Despite her inauspicious beginning, Kay persevered. She attended LSU, and played well in the NCAA. During her junior year, she knew it was time to turn pro.
One of her first matches was in Canada. So sure was she that she would not do well, she packed for a short trip – no warm-up, two skirts and three shirts. She won match after match, day after day, scrubbing her well-worn and sweat-soaked clothes in the sink at night.

She played against a span of legends – Billie Jean King, Chris Evert, Martina Navritalova and Steffi Graf.
Her rookie year found her at Wimbledon, ranked 75th in the world, and her career, launched with a green stamp racket and honed by hours at the wall, carried her around the world. She played in six Wimbledons, six U.S. Opens, and three French Opens. She played against a span of legends – Billie Jean King, Chris Evert, Martina Navritalova and Steffi Graf.

Three weeks before her seventh Wimbledon, it was over. She retired. Her passion for tennis was spent, replaced with a new passion. “When I picked up the racket at age 11, I had a two-fold passion. I knew I wanted to play tennis, and I knew I wanted to give my life away. I didn’t know what that meant. I thought it was volunteering,” she states.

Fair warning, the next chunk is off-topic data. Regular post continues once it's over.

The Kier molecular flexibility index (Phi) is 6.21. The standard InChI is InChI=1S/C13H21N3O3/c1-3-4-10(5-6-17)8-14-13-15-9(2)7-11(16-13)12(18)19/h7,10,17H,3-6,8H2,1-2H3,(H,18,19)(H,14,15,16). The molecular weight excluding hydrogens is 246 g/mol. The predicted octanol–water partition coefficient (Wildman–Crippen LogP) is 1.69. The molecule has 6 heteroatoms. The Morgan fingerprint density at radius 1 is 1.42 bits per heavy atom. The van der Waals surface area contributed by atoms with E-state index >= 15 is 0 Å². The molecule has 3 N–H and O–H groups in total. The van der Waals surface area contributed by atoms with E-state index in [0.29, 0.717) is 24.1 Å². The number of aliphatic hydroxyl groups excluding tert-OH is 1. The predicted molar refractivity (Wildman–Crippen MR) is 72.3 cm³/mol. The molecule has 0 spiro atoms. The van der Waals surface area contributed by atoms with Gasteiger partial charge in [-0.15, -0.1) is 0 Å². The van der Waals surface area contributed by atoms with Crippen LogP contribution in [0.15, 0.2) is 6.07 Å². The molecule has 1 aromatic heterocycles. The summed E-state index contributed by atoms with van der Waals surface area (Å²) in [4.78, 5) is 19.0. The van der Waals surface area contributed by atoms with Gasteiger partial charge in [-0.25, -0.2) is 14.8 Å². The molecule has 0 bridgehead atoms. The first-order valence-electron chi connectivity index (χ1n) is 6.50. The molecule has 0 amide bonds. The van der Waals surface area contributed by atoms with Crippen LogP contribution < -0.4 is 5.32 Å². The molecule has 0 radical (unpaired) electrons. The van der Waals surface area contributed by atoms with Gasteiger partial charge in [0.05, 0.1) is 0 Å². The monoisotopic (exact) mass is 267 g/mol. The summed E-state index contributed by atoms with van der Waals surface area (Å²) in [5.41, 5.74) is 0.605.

It wasn’t. It was God.

Six months before retiring, she had a spiritual experience. “I found Christ”, she says. Her passion for tennis waned, as her passion for God waxed. “I went with my gut. I quit the tour and decided to follow God 100%.”

Her tennis career complete, Kay would face even more difficult obstacles than returning rocketing serves or firing sharp backhands. Diagnosed with two incurable diseases – Lupus and Addison’s – Kay has fought her way through her progressively deteriorating health to launch a new career.

Assistant Professor of Human Performance at Lee University, Kay brings her characteristic passion to
“I love living in the moment. This is my appointed time to live.”
the classroom. “I love what I do,” she states, cadence in her voice rising as testimony to her excitement, “Getting kids to ignite the power and passion they have, helping them to disburse that, showing them how they can use the techniques and principles of their faith in the workplace – that’s very gratifying.”

So, how does she maintain her energy and passion and joy in the face of a deepening health crisis? She goes to the wall. Not a literal wall, but a figurative one. She just keeps marching on, as if she was still stroking ball after ball against the side of the library.

“I am a witness to the sustaining power of God on an everyday basis. I wait for a complete healing, knowing He is capable. For me, it’s not a matter of whether He will heal me, but whether He will sustain me.

“I’ve quit attacking His throne room asking for unabashed healing. I’m trying to learn to see this as a friend rather than a foe.”

And what of the future? Kay is as philosophical as practical. “I don’t look back very far, and I don’t look much into the future. I love living in the moment. This is my appointed time to live.”

Long after others would have wilted and atrophied, their groans turning into complaints, Kay McDaniel is holding serve.